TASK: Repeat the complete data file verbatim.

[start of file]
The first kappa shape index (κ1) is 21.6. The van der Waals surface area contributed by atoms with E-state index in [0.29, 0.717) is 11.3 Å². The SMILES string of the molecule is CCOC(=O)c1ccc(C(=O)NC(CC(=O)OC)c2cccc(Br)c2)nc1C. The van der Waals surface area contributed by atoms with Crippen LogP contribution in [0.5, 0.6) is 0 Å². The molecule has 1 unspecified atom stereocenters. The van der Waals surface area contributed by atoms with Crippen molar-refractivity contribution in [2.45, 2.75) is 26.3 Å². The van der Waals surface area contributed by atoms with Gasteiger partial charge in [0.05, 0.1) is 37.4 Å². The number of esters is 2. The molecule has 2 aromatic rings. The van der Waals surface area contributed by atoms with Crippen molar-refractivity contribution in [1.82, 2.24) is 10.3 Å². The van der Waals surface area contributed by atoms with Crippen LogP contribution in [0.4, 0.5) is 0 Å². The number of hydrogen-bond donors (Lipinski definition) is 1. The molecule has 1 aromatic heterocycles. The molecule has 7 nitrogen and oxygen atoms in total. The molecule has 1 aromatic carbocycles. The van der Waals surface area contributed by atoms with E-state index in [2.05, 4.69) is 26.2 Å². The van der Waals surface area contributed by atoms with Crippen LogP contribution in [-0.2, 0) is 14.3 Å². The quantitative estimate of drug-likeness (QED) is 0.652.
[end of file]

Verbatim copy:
The first kappa shape index (κ1) is 21.6. The van der Waals surface area contributed by atoms with E-state index in [0.29, 0.717) is 11.3 Å². The SMILES string of the molecule is CCOC(=O)c1ccc(C(=O)NC(CC(=O)OC)c2cccc(Br)c2)nc1C. The van der Waals surface area contributed by atoms with Crippen LogP contribution in [0.5, 0.6) is 0 Å². The molecule has 1 unspecified atom stereocenters. The van der Waals surface area contributed by atoms with Crippen molar-refractivity contribution in [2.45, 2.75) is 26.3 Å². The van der Waals surface area contributed by atoms with Gasteiger partial charge in [0.05, 0.1) is 37.4 Å². The number of esters is 2. The molecule has 2 aromatic rings. The van der Waals surface area contributed by atoms with Crippen molar-refractivity contribution in [1.82, 2.24) is 10.3 Å². The van der Waals surface area contributed by atoms with Crippen LogP contribution in [0.4, 0.5) is 0 Å². The number of hydrogen-bond donors (Lipinski definition) is 1. The molecule has 1 aromatic heterocycles. The molecule has 7 nitrogen and oxygen atoms in total. The molecule has 1 aromatic carbocycles. The van der Waals surface area contributed by atoms with E-state index in [2.05, 4.69) is 26.2 Å². The van der Waals surface area contributed by atoms with Crippen LogP contribution in [-0.2, 0) is 14.3 Å². The quantitative estimate of drug-likeness (QED) is 0.652.